Hsieh's specialty is identifying the species of any animal that gets either used as food for other animals or served straight up on a plate. She is the first scientist to devise a fast, reliable method to identify meat species in either raw or cooked food. In other words, she can tell fast-food lovers what exactly is in those “nuggets” (if they're ever inclined to know.)
“I have used the tests for years, but (until recently) no one wanted to develop them commercially,” she said.
Priorities tend to change when lifeand a whole McIndustryis at stake. Recently, two U.S. companiesELISA Technologies, Inc. of Gainesville, Florida, and Neogen Corporation of Lansing, Michiganbegan marketing testing kits, based on Hsieh's now-patented work (licensed by Auburn University) to test animal feed, meat-and-bone meal, and some food. Developed for government auditing, company quality control, feed lots, and research, the two commercial kit types are complementary. Neogen produces a paper-strip test for field use; ELISA Technologies a 96-sample kit for more elaborate laboratory assays.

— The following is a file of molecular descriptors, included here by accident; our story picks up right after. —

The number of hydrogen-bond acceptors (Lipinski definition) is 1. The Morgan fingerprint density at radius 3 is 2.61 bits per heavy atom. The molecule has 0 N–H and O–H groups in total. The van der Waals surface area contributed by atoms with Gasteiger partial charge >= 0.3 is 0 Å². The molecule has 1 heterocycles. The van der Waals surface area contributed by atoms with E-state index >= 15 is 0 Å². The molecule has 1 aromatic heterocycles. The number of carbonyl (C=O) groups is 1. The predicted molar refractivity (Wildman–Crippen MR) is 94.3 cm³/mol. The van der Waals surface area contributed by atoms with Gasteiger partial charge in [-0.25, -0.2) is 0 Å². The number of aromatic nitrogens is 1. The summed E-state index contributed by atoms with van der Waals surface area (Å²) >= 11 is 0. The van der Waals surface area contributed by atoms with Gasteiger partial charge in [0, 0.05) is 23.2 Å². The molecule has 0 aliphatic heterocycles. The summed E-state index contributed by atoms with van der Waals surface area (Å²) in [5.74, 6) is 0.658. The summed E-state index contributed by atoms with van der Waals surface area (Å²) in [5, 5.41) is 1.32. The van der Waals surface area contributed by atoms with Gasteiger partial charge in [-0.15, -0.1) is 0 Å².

The key to Hsieh's highly accurate test is her discovery of a protein in muscle tissue that isn't destroyed by cooking. Such a thermostable marker protein makes all the difference in testing the severely cooked products of rendering.
Next was another giant stepdeveloping and patenting particular antibodies that react against the marker protein. These antibody molecules can quickly detect and differentiate between the muscle tissues of ruminants (e.g. cows, goats, sheep)most important for combating mad cow disease mammalian muscle, or animal muscle in general.
Aside from their accuracy, Hsieh's test kits have the advantage of being simple, fast and easy to use. For the Neogen field test, anyone can do it, she said. In a container, simply mix a feed sample with a solvent, dip in the prepared test strip, and read the result. An unmistakable black line on the strip means the sample is adulterated. The ELISA Technologies lab kit is similarly streamlined: 96 wells on a single plate pre-coated with antibody. A field test takes only15 minutes; the large lab assay only two hours.
Now returned to her alma mater (Ph.D., 1987), Hsieh is a petite woman whose stature seems to grow when she talks excitedly about her research. She recalled how she started on the road to becoming a specialist in taking the mystery out of meat. After her doctorate in Tallahassee, she went to work as a food chemist for the Florida Department of Agriculture.